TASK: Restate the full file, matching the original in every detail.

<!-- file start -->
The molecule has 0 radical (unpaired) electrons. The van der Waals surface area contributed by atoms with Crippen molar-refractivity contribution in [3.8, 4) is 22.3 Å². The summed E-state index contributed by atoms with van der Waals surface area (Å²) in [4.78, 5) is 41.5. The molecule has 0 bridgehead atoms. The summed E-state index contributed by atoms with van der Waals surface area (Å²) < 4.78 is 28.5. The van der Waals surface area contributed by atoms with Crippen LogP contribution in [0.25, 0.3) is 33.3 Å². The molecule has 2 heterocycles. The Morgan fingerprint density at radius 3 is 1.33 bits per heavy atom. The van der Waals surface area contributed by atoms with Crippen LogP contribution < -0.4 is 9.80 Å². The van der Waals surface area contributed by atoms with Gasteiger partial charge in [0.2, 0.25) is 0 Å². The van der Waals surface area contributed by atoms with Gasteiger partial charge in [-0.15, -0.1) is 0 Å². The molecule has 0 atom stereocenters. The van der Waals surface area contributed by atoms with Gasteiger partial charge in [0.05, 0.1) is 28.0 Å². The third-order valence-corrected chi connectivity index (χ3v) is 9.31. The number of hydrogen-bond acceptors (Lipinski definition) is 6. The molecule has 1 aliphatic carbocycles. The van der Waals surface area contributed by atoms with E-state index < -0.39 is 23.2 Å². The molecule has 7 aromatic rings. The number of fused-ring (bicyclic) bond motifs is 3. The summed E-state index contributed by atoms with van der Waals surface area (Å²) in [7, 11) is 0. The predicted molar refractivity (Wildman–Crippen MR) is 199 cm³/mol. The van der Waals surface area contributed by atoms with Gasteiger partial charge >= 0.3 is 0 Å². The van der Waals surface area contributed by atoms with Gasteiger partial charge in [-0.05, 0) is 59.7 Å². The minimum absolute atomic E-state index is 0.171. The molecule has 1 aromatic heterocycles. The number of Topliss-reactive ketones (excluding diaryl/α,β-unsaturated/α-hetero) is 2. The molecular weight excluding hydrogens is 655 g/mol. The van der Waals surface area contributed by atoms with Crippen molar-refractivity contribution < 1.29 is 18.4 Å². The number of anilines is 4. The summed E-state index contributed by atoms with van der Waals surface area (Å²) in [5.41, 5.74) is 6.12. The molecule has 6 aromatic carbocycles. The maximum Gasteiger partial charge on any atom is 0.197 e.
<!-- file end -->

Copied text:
The molecule has 0 radical (unpaired) electrons. The van der Waals surface area contributed by atoms with Crippen molar-refractivity contribution in [3.8, 4) is 22.3 Å². The summed E-state index contributed by atoms with van der Waals surface area (Å²) in [4.78, 5) is 41.5. The molecule has 0 bridgehead atoms. The summed E-state index contributed by atoms with van der Waals surface area (Å²) < 4.78 is 28.5. The van der Waals surface area contributed by atoms with Crippen LogP contribution in [0.25, 0.3) is 33.3 Å². The molecule has 2 heterocycles. The Morgan fingerprint density at radius 3 is 1.33 bits per heavy atom. The van der Waals surface area contributed by atoms with Crippen LogP contribution < -0.4 is 9.80 Å². The van der Waals surface area contributed by atoms with Gasteiger partial charge in [0.2, 0.25) is 0 Å². The van der Waals surface area contributed by atoms with Gasteiger partial charge in [-0.15, -0.1) is 0 Å². The molecule has 0 atom stereocenters. The van der Waals surface area contributed by atoms with Gasteiger partial charge in [0.05, 0.1) is 28.0 Å². The third-order valence-corrected chi connectivity index (χ3v) is 9.31. The number of hydrogen-bond acceptors (Lipinski definition) is 6. The molecule has 1 aliphatic carbocycles. The van der Waals surface area contributed by atoms with E-state index < -0.39 is 23.2 Å². The molecule has 7 aromatic rings. The number of fused-ring (bicyclic) bond motifs is 3. The summed E-state index contributed by atoms with van der Waals surface area (Å²) in [7, 11) is 0. The predicted molar refractivity (Wildman–Crippen MR) is 199 cm³/mol. The van der Waals surface area contributed by atoms with Gasteiger partial charge >= 0.3 is 0 Å². The van der Waals surface area contributed by atoms with Gasteiger partial charge in [-0.05, 0) is 59.7 Å². The minimum absolute atomic E-state index is 0.171. The molecule has 1 aromatic heterocycles. The number of Topliss-reactive ketones (excluding diaryl/α,β-unsaturated/α-hetero) is 2. The molecular weight excluding hydrogens is 655 g/mol. The van der Waals surface area contributed by atoms with Crippen molar-refractivity contribution < 1.29 is 18.4 Å². The number of anilines is 4. The summed E-state index contributed by atoms with van der Waals surface area (Å²) in [5.41, 5.74) is 6.12. The molecule has 6 aromatic carbocycles. The maximum Gasteiger partial charge on any atom is 0.197 e.